The decision about development agreement by Thanet District Council Yesterday was deferred to an extraordinary cabinet meeting on 5th April, and I have received an email asking some questions about the development from Allan Poole who is the cabinet member handling this issue.
Here his response in red.
This is Allan’s response to an open letter from see http://thanetonline.blogspot.co.uk/2012/03/royal-sands-development-on-pleasurama_23.html
Here his response in red.
I have spoken with our engineer about your concerns.
He says the points raised by you are not new and that many of the statements made are not an accurate account of actual events. He points out that you say you instigated the HSE intervention which resulted in emergency repairs and a safety cordon. This is certainly not the case. The HSE viewed the cliff condition report and found no reason to take action or make recommendations.
He points out that there is no comparison between the Northern Sea Wall failure in 1953 and the sea wall at Ramsgate. These are quite different types of construction and are subject to very different conditions, it is therefore not possible to make such a comparison or suggest that a similar failure would occur without any meaningful evidence to support the claim. You are correct in that TDC do not hold drawings of the 1860 sea wall at Ramsgate but this is to be expected given the age of the structure. There is however nothing to suggest that the wall is inadequately constructed. It also enjoys the protection afforded by the wide sandy beach which stops it from being subjected to regular wave energy (which is the normal mechanism by which a sea wall's condition deteriorates).
Any design changes to the foundations for the development would have been checked by the company undertaking the building regulations work. It would be surprising if the building is to be founded directly on sand, although this alone does not mean the foundations are inadequate.
You first started making enquiries about the cliff facade wall and site several years ago and claimed that the facade had inadequate foundations and had been undermined by excavation undertaken as part of the development work, these claims was investigated and found to be incorrect.
Yes the cliff facade is only a facing and not a retaining/supporting structure, but you have rather missed the point of a facing structure which is to protect the cliff from weathering to preserve its condition.
The need for a flood risk assessment was discussed with the Environment Agency at the time of the application.
I hope this clarifies most of your points.
I have done my best to answer the issues he has raised below my reply in blue.
Hi Allan many thanks for taking the trouble to look into this issue, my main concern was that because of the secrecy surrounding every aspect of this development there could be some disparity between the information available to cabinet members and real events.
As you are probably aware I have put the majority of my information about The Royal Sands or Pleasurama Development on the internet, so it has been in the public domain since events occurred, and so there has been plenty of opportunity to refute any of this information.
I think the best road to go down here is for me to give you my version and anything that doesn’t make sense to you I will provide the substantiating evidence, emails between me and the HSE, council officers, Jacobs, the various contractors, The Environment Agency and so on.
I will include some links to relevant information that I have published online, although in most cases I have removed the names of the individuals involved.
Starting with the cliff façade, image 1 makes this easier to understand.
Yellow portals I would guess this bit was built between 1940 and 1950
Green arches built I think in the 1930s
Purple brick built in the 1860s
Starting with the purple bit, this was built in 1860 as part of the tunnel entrance about half of it collapsed in the 1960s and the bit between the two pillars had the bottom exposed recently and the front bit which you could see doesn’t extend down to solid chalk, photo if you want.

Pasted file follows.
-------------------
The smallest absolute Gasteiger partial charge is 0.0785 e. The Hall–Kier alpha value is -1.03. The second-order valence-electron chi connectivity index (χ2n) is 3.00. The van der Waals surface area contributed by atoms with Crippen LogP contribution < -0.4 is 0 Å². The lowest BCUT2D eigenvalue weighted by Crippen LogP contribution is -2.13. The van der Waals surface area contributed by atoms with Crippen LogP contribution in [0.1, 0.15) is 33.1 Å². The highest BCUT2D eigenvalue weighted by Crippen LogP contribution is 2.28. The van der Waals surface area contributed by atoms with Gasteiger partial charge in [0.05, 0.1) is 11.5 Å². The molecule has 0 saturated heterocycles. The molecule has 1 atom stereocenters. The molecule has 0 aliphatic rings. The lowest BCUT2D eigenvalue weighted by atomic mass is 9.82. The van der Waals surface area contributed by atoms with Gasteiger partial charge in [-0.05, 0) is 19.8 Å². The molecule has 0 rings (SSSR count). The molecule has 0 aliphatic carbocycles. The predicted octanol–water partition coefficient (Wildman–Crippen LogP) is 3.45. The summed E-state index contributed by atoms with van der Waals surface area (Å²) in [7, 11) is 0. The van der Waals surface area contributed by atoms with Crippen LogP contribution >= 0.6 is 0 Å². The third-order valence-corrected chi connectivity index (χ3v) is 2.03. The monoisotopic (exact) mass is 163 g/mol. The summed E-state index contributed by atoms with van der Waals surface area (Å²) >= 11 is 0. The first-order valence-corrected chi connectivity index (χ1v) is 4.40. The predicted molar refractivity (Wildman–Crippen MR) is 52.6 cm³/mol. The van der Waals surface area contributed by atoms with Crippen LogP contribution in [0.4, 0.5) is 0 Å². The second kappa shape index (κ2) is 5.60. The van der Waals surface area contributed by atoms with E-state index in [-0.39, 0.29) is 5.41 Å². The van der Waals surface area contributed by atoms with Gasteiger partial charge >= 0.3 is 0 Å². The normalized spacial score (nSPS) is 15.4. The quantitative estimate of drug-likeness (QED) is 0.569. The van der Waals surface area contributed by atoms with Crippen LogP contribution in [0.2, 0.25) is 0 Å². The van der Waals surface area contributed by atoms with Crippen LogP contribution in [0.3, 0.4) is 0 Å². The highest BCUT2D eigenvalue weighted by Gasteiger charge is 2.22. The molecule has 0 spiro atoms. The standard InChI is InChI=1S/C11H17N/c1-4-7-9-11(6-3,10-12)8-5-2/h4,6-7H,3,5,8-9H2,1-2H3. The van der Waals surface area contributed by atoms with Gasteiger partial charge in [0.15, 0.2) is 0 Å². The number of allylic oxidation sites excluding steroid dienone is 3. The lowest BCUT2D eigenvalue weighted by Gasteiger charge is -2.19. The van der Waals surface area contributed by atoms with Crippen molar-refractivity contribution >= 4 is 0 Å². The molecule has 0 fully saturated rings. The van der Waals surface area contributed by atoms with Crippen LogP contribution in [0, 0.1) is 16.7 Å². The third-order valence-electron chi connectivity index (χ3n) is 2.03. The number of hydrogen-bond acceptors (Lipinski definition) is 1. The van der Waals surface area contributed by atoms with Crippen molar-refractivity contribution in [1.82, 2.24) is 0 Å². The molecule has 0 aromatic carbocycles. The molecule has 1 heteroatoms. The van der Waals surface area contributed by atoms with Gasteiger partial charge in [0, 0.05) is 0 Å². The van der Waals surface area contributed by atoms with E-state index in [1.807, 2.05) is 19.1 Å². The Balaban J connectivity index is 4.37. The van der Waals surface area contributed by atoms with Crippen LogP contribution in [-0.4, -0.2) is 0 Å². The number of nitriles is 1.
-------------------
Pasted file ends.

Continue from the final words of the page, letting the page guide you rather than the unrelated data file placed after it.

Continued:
This is half in and half out of the site and wasn’t surveyed or repaired when the rest of it was.
The sequence of events with this was; we had a lot of heavy rain in the autumn of 2010 and because the drain on top is blocked, the surface of the thing became very wet and some came lose so it was hanging partly over the public highway and partly over the people working on the site below.
I reported it to the council’s engineer who said it was safe.
I reported it to HSE who told me they had contacted the council’s engineer, who said it was safe.
The following weekend a lump weighing about 70 kilos fell off it from the height of about forty feet, it would certainly killed or injured anyone underneath.
After this the council removed the lose bits and the vegetation growing out of the façade and put a safety fence below the cliff on the public highway side.
The pictures of the council doing the work are at http://thanetonline.blogspot.co.uk/2010/10/council-weed-pleasurama-cliff-facade.html
Onto the green bit, the council sent me the HSE and Cardys the wrong plans for this, actually this whole part of the cliff façade is cast concrete has deep foundations and seems to me to be pretty sound, but the plans they sent showed a similar arched façade from a different part of the town, which had shallow foundations and concrete blocks between them.
When Cardys started digging away at the base of it I made a lot of fuss as I genuinely think had the façade been designed to the plans the council sent me, there would have been some sort of accident.
In the end I found the correct plans, there were a lot of emails and phone calls about this, including one from Cardys asking me for the plans.
Personally I think the HSE and the council should have taken the precautionary measure of closing the cliff top footpath while they worked out what was wrong, particularly as there was no dispute about the plan showing the shallow foundations and block infill being the right one at the time.
Anyway as soon as I discovered the error with the planning sheet I took the path of least resistance and apologised to everyone involved for making a fuss.
Next up the yellow bit, the correspondence about this area is extensive and goes back to when the scaffolding was erected for the major cliff façade repairs, which exposed the bottom of the cliff façade.